Pelvic pain and pelvic floor tension can be extremely painful and can really affect your quality of life. The pelvic floor
is like any other muscle in your body – it can go into spasm, become tight and become strained.
Pelvic pain can stem from your pelvic floor being too
tight. Ironically women with a tight
pelvic floor can suffer incontinence
problems too. Pelvic floor muscles become tense leading to a great deal of pelvic pain and discomfort. Pelvic floor muscle pain is frequently misdiagnosed, however treatment can be very successfully and really improve your quality of life.
What Could Be The Cause of My Pelvic Pain?
Pelvic pain could be due to any of the following:
- Over exercising the pelvic floor without relaxing in between (that’s why a Kegel8 Electronic Pelvic Toner will help you because it allows your muscles to rest sufficiently between exercises).
- Pelvic surgery, TVT surgery and mesh surgery
- Hysterectomy and Prolapse Surgery
- High intensity abdominal/core exercises
- Problems with posture
- Pelvic infection, or pelvic inflammatory disease (PID)
- Emotional and mental factors
One or a combination of these things can cause your pelvic floor muscles to go into spasm, so it is important to look after your pelvic floor to avoid pelvic pain.
Why is an over-active pelvic floor a bad thing?
If your pelvic floor muscles are over-active, not only can it cause them to be very tense and cause you pain, it can also cause a number of other problems, including:
- A weak pelvic floor: if the pelvic floor muscles stay contracted all the time (if they are over-active), this can tire them out, just like any other muscle in the body. If they are overworked, this can mean that they might not work when they are supposed to, which can lead to stress incontinence and even pelvic organ prolapse (POP).
- Intimate problems: pelvic floor muscle spasm can cause a great deal of sexual problems when it comes to intercourse and penetration, for example vaginismus. Vaginismus is the name given to the condition whereby the pelvic floor muscles go into spasm with the threat of penetration, and can become so severe that intercourse and even inserting a tampon becomes impossible.
- Bladder problems: these include urge incontinence, difficulty in urinating and slow flow of urine.
- Bowel problems: an over-active pelvic floor can even cause bowel problems too. If the pelvic area is very tense, this can lead to constipation, haemorrhoids and even problems such as anal fissures, because it becomes very difficult to go to the toilet without immense straining. Straining and constipation is a real no-no for your pelvic floor, it puts undue pressure on the muscle structure that could result in incontinence or prolapse.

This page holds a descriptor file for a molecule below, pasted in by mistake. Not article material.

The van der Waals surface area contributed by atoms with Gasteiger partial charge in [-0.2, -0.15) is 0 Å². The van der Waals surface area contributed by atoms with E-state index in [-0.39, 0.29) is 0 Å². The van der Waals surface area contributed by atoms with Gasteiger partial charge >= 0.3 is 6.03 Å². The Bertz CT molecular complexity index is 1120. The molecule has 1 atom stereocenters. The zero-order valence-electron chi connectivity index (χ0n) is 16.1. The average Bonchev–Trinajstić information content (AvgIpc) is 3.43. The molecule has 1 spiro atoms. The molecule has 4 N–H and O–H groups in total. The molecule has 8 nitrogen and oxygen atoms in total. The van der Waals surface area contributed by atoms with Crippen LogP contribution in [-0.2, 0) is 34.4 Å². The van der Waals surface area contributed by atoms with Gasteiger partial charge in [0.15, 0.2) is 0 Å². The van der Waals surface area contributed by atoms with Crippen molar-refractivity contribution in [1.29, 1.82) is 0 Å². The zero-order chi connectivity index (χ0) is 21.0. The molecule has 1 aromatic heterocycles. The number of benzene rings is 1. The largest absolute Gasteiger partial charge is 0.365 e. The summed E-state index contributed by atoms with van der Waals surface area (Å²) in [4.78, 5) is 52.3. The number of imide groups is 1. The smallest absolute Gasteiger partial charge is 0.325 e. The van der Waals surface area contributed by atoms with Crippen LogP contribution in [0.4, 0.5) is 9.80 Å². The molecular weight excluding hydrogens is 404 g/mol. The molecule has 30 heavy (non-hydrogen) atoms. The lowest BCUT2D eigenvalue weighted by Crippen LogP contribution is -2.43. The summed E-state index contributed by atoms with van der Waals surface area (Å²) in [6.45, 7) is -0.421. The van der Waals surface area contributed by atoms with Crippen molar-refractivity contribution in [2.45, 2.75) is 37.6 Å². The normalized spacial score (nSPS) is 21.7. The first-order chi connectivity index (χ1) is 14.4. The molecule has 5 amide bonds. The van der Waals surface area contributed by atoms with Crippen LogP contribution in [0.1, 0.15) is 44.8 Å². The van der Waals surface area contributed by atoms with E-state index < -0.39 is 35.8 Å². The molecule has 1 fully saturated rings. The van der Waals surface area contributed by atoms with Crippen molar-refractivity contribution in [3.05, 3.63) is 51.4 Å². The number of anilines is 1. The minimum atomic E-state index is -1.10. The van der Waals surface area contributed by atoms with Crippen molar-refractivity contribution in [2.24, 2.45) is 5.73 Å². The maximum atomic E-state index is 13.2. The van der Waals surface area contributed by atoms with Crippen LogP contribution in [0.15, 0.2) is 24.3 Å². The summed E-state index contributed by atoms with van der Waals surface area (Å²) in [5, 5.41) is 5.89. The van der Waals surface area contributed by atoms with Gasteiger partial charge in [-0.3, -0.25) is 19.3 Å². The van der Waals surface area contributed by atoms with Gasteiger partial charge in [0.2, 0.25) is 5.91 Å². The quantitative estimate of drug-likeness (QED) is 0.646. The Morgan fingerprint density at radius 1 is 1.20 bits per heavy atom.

What can I do to help pelvic floor muscle tension and pelvic pain?
If your doctor has ruled out problems such as infection that may be causing your pelvic pain, it is important to let the muscles relax as much as possible.
1. Avoid heavy lifting
This will put even more pressure on your pelvic muscles, so avoid heavy lifting wherever possible.
2. Avoid intense abdominal and core exercises
While we all want a sleek and flat tummy, intense abdominal exercises put a great deal of stress on your pelvic floor. When your abs are intensely contracted, they press down and put a lot of pressure on your pelvic floor
3. Take things slowly in the bedroom
Make sure intercourse is slow and gentle, to avoid trauma to the pelvic area.
4. Be careful with your Kegel exercise
While we are huge advocates for pelvic floor exercise, avoid Kegel exercise that is too intense if you are suffering from pelvic pain. The Kegel8 Ultra 20 Electronic Pelvic Toner
features 20 clinically proven programmes, including 3 programmes specifically for pelvic floor relaxation and pain relief. Programme 18 is a fantastic TENS programme that can be used with skin electrodes to give you natural pain relief with no side effects.
5. And relax!
Your pelvic floor is a muscle like any other, and it will be even more tense if you are stressed, so take time for you and relax. Take a warm bath, go for a gentle walk… you will find that this can really help you to relax.
Shelly (2002) recommends lying down with a pillow under your knees for 20-30 minutes daily to help relax the pelvic floor muscles. If you like, you can use a warm pack placed on your lower abdomen or pubic area to help relax the muscles too. Take this time as ‘you time’ and concentrate on breathing deeply and relaxing your whole body as much as you can.
Is there anything else that can be done to help?
If you continue to suffer from pelvic tension and pelvic pain, it may help you to see a women’s physiotherapist. They can help you to better understand your pelvic floor
and teach you massage techniques and help to correct your posture.
There’s lots that can be done to help, so don’t suffer in silence. With the right treatment, you will be able to manage pelvic pain and feel like you again.
Michelle Kenway, Australian physiotherapist and author of Inside Out, the guide to pelvic-floor safe exercise,
article on pelvic floor tension and pain.